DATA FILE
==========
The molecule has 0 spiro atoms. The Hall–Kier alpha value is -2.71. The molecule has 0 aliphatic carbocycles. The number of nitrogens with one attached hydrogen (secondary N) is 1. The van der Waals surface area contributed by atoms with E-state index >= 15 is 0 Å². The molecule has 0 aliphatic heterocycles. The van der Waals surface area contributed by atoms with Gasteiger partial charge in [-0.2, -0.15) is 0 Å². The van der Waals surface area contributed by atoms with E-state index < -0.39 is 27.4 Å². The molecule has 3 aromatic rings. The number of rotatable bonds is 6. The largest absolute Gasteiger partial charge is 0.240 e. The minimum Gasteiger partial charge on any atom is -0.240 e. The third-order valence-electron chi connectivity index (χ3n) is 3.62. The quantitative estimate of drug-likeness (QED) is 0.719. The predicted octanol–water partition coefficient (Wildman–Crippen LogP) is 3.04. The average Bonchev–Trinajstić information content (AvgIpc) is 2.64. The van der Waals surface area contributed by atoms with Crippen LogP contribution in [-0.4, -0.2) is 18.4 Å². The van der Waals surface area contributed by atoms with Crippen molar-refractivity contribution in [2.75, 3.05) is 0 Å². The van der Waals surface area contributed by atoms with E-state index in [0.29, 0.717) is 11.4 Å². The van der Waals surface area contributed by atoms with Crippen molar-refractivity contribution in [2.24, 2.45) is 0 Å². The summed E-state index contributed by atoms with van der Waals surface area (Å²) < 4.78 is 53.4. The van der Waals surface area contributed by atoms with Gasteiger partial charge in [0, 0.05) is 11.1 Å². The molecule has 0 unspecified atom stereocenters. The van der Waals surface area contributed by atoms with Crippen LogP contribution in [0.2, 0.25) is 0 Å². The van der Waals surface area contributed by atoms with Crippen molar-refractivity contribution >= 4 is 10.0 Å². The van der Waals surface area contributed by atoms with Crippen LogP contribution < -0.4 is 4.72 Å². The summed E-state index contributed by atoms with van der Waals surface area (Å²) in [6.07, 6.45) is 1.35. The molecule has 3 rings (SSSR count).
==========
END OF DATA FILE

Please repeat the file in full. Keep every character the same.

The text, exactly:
The molecule has 0 spiro atoms. The Hall–Kier alpha value is -2.71. The molecule has 0 aliphatic carbocycles. The number of nitrogens with one attached hydrogen (secondary N) is 1. The van der Waals surface area contributed by atoms with E-state index >= 15 is 0 Å². The molecule has 0 aliphatic heterocycles. The van der Waals surface area contributed by atoms with Gasteiger partial charge in [-0.2, -0.15) is 0 Å². The van der Waals surface area contributed by atoms with E-state index < -0.39 is 27.4 Å². The molecule has 3 aromatic rings. The number of rotatable bonds is 6. The largest absolute Gasteiger partial charge is 0.240 e. The minimum Gasteiger partial charge on any atom is -0.240 e. The third-order valence-electron chi connectivity index (χ3n) is 3.62. The quantitative estimate of drug-likeness (QED) is 0.719. The predicted octanol–water partition coefficient (Wildman–Crippen LogP) is 3.04. The average Bonchev–Trinajstić information content (AvgIpc) is 2.64. The van der Waals surface area contributed by atoms with Crippen LogP contribution in [-0.4, -0.2) is 18.4 Å². The van der Waals surface area contributed by atoms with Crippen molar-refractivity contribution in [2.75, 3.05) is 0 Å². The van der Waals surface area contributed by atoms with E-state index in [0.29, 0.717) is 11.4 Å². The van der Waals surface area contributed by atoms with Crippen molar-refractivity contribution in [2.24, 2.45) is 0 Å². The summed E-state index contributed by atoms with van der Waals surface area (Å²) < 4.78 is 53.4. The van der Waals surface area contributed by atoms with Gasteiger partial charge in [0, 0.05) is 11.1 Å². The molecule has 0 unspecified atom stereocenters. The van der Waals surface area contributed by atoms with Crippen LogP contribution in [0.2, 0.25) is 0 Å². The van der Waals surface area contributed by atoms with Crippen molar-refractivity contribution >= 4 is 10.0 Å². The van der Waals surface area contributed by atoms with Crippen LogP contribution < -0.4 is 4.72 Å². The summed E-state index contributed by atoms with van der Waals surface area (Å²) in [6.07, 6.45) is 1.35. The molecule has 3 rings (SSSR count).